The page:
By Payroll and Entitlements Editorial Staff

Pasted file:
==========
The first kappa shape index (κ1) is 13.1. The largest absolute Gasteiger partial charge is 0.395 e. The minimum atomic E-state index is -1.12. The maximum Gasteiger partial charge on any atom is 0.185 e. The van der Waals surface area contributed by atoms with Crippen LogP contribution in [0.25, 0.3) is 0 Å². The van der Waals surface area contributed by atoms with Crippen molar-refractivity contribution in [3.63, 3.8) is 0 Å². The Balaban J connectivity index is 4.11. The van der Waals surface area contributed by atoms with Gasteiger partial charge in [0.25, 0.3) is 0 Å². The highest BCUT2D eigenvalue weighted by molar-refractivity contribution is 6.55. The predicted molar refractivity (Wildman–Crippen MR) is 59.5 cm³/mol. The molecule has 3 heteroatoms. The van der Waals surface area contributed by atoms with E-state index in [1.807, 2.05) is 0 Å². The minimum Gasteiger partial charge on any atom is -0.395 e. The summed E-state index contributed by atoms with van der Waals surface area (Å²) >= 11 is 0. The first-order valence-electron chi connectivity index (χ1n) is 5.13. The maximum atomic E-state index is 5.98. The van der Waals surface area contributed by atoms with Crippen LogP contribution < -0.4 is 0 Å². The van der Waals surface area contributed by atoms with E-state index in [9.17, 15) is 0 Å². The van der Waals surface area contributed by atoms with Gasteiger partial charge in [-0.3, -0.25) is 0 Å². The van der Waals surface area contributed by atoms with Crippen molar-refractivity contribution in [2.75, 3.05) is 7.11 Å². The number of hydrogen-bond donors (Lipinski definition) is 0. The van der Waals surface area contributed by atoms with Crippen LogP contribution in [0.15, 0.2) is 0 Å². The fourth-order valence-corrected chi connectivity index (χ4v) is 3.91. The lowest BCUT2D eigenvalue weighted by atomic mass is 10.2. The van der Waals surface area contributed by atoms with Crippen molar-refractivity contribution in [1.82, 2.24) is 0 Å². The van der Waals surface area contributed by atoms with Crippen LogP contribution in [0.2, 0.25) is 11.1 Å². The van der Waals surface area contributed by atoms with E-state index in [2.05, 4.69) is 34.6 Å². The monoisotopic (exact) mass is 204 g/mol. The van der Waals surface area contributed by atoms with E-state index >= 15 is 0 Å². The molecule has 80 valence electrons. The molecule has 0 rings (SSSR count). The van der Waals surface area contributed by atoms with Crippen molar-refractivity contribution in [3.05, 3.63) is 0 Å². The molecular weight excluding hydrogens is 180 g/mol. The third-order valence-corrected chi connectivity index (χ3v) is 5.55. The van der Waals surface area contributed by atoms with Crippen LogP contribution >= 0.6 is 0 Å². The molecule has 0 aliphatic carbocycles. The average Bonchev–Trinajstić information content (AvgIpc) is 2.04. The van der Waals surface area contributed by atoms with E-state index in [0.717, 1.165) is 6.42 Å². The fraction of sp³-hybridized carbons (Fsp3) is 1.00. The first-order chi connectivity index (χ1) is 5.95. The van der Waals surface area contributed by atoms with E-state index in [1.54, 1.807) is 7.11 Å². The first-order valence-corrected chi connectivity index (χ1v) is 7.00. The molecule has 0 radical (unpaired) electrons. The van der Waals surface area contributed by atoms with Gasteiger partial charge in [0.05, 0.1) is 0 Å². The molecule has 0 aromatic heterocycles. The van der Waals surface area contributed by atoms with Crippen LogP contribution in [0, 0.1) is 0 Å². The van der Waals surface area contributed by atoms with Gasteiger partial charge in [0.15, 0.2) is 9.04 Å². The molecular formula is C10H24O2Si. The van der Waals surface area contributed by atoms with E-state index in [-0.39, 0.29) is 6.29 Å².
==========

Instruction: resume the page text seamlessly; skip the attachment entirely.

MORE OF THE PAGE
SSA guidance provides that an ALJ’s decision must contain specific reasons for the weight given to a treating source’s medical opinion, supported by the evidence in the record, and must be sufficiently clear. Here, the claimant argued that the ALJ failed to provide good reasons for giving his treating psychiatrist’s opinion limited weight. The court agreed, concluding that the ALJ failed to make her reasoning sufficiently specific to make it clear to subsequent reviewers. The ALJ’s decision ignored facts highly relevant to the issues of the case. In addition, the error was not harmless. The vocational expert’s (VE) testimony refuted the district court’s conclusion that even if the ALJ had given the opinion greater weight it would not have resulted in a more restrictive residual functional capacity determination. Specifically, the VE stated that a hypothetical individual like the claimant who missed work two or more times per month or required a break every two hours would not be employable. Finally, the court dismissed the Commissioner’s argument that any error was one of decision drafting and had no impact on the outcome of the case. The court reasoned that the failure to adhere to SSA regulations was more than a drafting error, it was a legal error. The judgment of the district court was reversed and the case was remanded for further administrative proceedings and for reconsideration of the claims (Eric Lucus v. Commr., CA-8, No. 18-3285, 6/3/2020).
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